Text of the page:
PEARTREE LIFE: Experiencing Languages

Trick or Treat!! Halloween is here...

Halloween, a contraction of All Hallows' Evening, is a celebration observed on 31 October, the eve of the Western Christian feast of All Hallows' Day.
Halloween at Peartree Languages
Today's Halloween customs are thought to have been influenced by folk customs and beliefs from the Celtic-speaking countries, some of which are believed to have pagan roots. This day marked the end of the harvest season and beginning of winter or the 'darker half' of the year. This meant the Aos Sí, the 'spirits' or 'fairies', could more easily come into our world and were particularly active. Offerings of food and drink, or portions of the crops, were left outside for the Aos Sí. The souls of the dead were also said to revisit their homes seeking hospitality.

Mumming and guising has changed to trick or treating
From at least the 16th century, the festival included mumming and guising. This involved people going house-to-house in costume (or in disguise), usually reciting verses or songs in exchange for food. It may have originally been a tradition whereby people impersonated the Aos Sí, or the souls of the dead, and received offerings on their behalf because impersonating these beings, or wearing a disguise, was believed to protect oneself from them.
Jack-o'-lanterns, lantern obtained by carving pumpkins, were traditionally carried by guisers on Halloween in order to frighten evil spirit and it is said to represent a "soul who has been denied entry into both heaven and hell".
In Ireland and Scotland, the turnip has traditionally been carved during Halloween, but immigrants to North America used the native pumpkin, which is both much softer and much larger – making it easier to carve than a turnip.

A typical decoration for Halloween
Nowadays, the modern imagery of Halloween comes from many sources, including Christian eschatology, national customs, works of Gothic and horror literature (such as the novels Frankenstein and Dracula) and classic horror films. Elements of the autumn season, such as pumpkins, corn husks and scarecrows, are also prevalent. Homes are often decorated with these types of symbols around Halloween and it includes themes of death, evil, and mythical monsters. Black, orange, and sometimes purple are Halloween's traditional colors. Because in the Northern Hemisphere Halloween comes in the wake of the yearly apple and pumpkin harvest, candy apples or toffee apples, are common Halloween treats made by rolling whole apples in a sticky sugar syrup, sometimes followed by rolling them in nuts, as well as pumpkin drinks, pumpkin pie and pumpkin bread.

Guising today is called trick-or-treating which is a customary celebration for children. They go in vampires, monsters, ghosts, skeletons, witches, and devils. Over time, in the United States the costume selection extended to include popular characters from fiction, celebrities, and generic archetypes such as ninjas and princesses.
costume from house to house, asking for treats such as candy or sometimes money, with the question, "Trick or treat?" The word "trick" refers to "threat" to perform mischief on the homeowners or their property if no treat is given. Halloween costumes are traditionally modeled after supernatural figures such as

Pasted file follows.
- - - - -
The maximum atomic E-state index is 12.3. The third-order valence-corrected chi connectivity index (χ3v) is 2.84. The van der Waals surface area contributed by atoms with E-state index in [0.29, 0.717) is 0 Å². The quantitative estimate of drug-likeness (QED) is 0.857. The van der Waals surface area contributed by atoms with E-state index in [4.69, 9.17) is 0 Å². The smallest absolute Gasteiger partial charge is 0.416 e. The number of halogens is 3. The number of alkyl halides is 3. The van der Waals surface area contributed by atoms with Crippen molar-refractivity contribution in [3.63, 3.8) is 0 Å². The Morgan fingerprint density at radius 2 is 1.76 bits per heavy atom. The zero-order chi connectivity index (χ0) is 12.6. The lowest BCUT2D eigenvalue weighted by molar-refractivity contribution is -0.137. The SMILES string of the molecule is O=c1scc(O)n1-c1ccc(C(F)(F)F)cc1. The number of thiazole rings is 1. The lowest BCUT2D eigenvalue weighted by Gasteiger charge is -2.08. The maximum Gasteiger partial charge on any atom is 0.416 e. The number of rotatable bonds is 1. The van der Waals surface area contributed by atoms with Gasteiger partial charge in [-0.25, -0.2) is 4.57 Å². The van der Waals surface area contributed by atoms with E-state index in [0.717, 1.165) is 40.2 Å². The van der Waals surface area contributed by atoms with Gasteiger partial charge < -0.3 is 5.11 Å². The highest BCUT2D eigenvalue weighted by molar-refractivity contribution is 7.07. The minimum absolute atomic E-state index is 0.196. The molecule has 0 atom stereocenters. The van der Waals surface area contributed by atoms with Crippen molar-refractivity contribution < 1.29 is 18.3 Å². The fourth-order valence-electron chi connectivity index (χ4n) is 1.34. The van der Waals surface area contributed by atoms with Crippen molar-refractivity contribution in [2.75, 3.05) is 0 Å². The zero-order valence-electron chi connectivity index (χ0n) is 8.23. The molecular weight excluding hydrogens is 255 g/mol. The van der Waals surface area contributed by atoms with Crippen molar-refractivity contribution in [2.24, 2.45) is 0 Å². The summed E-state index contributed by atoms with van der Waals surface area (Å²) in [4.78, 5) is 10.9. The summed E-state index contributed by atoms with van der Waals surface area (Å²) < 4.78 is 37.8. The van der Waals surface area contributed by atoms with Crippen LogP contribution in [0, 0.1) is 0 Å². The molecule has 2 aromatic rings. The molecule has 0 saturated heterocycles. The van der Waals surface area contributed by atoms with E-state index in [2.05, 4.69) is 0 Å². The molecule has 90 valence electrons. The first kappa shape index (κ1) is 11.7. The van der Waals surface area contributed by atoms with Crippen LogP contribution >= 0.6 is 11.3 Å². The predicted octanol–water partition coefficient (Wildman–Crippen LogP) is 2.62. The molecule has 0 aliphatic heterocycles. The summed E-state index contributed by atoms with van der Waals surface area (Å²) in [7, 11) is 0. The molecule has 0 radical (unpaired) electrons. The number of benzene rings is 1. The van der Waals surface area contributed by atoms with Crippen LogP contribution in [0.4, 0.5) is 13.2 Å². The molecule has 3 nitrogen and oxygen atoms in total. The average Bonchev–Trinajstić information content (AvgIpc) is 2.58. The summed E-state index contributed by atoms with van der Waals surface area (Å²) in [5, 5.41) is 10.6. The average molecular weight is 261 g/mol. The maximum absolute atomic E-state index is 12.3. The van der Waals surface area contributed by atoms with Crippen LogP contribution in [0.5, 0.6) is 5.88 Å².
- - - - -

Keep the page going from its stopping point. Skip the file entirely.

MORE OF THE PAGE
This habit is not just fun, but also useful! "Trick-or-Treat for UNICEF" is a fundraising program to support UNICEF, a United Nations Programme that provides humanitarian aid to children in developing countries. The program involves the distribution of small boxes by schools to trick-or-treaters, in which they can solicit small-change donations from the houses they visit. It is estimated that children have collected more than $118 million for UNICEF since its inception.

Halloween is celebrated at Cardiff Castle and you can
have a Ghost walk as well
Haunted attractions are entertainment venues designed to thrill and scare patrons. This maturing and growth within the industry has led to technically more advanced special effects and costuming, comparable with that of Hollywood films! By day Cardiff Castle is one of Wales' most popular heritage attractions but on the ghost tour, it's celebrated in a completely different way - through the true tales of its many ghostly phenomena, reported by residents, staff and visitors over generations. This year, at Halloween, the site will be silent. The house, the oldest parts of which date back to the early fifteenth century, will be in complete darkness. You can make your way by torchlight through its rooms, staircases and passages to visit the spots where ghosts have been seen, heard and felt over the years: a troublesome poltergeist; a mysterious maiden; a mischievous playful spirit; a cloaked male figure; the spectral coach; and ghostly footsteps. But there are also plenty other things to do in Cardiff if you are looking for a scary and spooky day! For something different this Halloween, try Escape Reality, Cardiff’s newest escape rooms in 6-7 John Street, open everyday, or enjoy a Halloween mini-fiesta like no other with carnival pageantry, giant skull processions, acrobats and dancers - all inspired by day of the dead celebrations (The Depot, Cardiff, Saturday, October 29, from 2pm-10pm). Wear your creepiest costume and experience a night of light, dark and illusion! 

For more information on what to see in Cardiff this Halloween please visit our sister blog page - What's On!
Share on Google Plus

About Peartree Languages

Peartree Languages is a language school located in Cardiff.


Post a Comment